Polymer Shielding of Vectors and Vaccines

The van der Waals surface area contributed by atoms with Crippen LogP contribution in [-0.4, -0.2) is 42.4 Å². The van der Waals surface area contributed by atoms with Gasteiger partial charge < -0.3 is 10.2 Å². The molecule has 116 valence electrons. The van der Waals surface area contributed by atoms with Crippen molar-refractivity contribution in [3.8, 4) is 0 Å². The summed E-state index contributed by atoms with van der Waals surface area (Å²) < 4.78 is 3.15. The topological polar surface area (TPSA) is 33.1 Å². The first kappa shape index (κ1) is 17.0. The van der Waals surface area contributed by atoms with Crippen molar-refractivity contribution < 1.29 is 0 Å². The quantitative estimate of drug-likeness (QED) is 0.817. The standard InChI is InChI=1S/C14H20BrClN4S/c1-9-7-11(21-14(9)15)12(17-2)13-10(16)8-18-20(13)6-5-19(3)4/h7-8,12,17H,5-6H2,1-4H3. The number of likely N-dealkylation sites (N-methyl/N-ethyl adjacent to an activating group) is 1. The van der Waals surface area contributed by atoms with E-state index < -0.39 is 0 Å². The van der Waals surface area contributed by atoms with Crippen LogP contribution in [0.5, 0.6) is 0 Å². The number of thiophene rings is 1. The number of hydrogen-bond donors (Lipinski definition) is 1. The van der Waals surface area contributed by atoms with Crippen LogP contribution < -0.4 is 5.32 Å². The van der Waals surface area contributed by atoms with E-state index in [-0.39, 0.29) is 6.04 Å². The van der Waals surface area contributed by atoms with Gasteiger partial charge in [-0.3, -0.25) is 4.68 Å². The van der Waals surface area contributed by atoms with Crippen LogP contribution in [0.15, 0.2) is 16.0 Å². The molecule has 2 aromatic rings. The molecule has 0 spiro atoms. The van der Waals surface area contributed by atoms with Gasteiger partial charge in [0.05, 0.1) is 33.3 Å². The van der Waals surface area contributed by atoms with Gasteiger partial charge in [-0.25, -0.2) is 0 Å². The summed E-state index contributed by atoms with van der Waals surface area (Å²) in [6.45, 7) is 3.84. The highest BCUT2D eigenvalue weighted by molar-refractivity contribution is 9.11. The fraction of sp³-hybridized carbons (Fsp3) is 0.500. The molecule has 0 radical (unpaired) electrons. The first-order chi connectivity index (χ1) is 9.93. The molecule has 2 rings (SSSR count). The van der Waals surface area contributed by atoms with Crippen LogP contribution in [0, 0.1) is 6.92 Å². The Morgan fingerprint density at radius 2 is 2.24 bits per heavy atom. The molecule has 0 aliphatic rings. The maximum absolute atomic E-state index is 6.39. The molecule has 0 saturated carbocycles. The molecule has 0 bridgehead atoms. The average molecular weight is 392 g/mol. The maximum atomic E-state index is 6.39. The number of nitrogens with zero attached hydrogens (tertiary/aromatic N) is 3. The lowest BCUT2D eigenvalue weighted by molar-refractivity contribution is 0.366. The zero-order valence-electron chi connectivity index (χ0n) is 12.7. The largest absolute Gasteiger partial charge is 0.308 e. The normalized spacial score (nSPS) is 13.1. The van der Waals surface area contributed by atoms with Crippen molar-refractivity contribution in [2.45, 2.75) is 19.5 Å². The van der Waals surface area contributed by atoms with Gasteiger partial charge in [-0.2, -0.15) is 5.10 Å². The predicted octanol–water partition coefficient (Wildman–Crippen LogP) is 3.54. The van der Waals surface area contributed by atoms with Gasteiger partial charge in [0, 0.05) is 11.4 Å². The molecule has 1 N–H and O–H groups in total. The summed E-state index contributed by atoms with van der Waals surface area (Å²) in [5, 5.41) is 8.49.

Polyethylene glycol (PEG) is a clinically-approved conjugation agent used to improve the pharmacokinetics of a variety of protein therapeutics. In these applications, the hydrophilic PEG molecule is cross-linked to the therapeutic agent to “shield” or reduce interactions of it with proteins and cells that would normally decrease the therapeutic’s interactions with its target.  PEG has also been applied to improve the pharmacology of Ad vectors.  Previous work demonstrated that PEG could protect Ad from pre-existing neutralizing antibodies to allow multiple administration into immune recipients (3, 56-58).  PEGylation also reduces the production of new antibody and cellular immune responses against Ad (3). We have demonstrated PEG’s ability to reduce the problematic innate immune responses provoked by Ad in vivo (Molecular Therapy 11(1):66-79 2005) and in reducing the non-specific interactions of the virus with blood cells and endothelium.  Work is underway to test PEG and other polymers for their shielding and protective functions for liver gene therapy, cancer therapy, and during vaccination.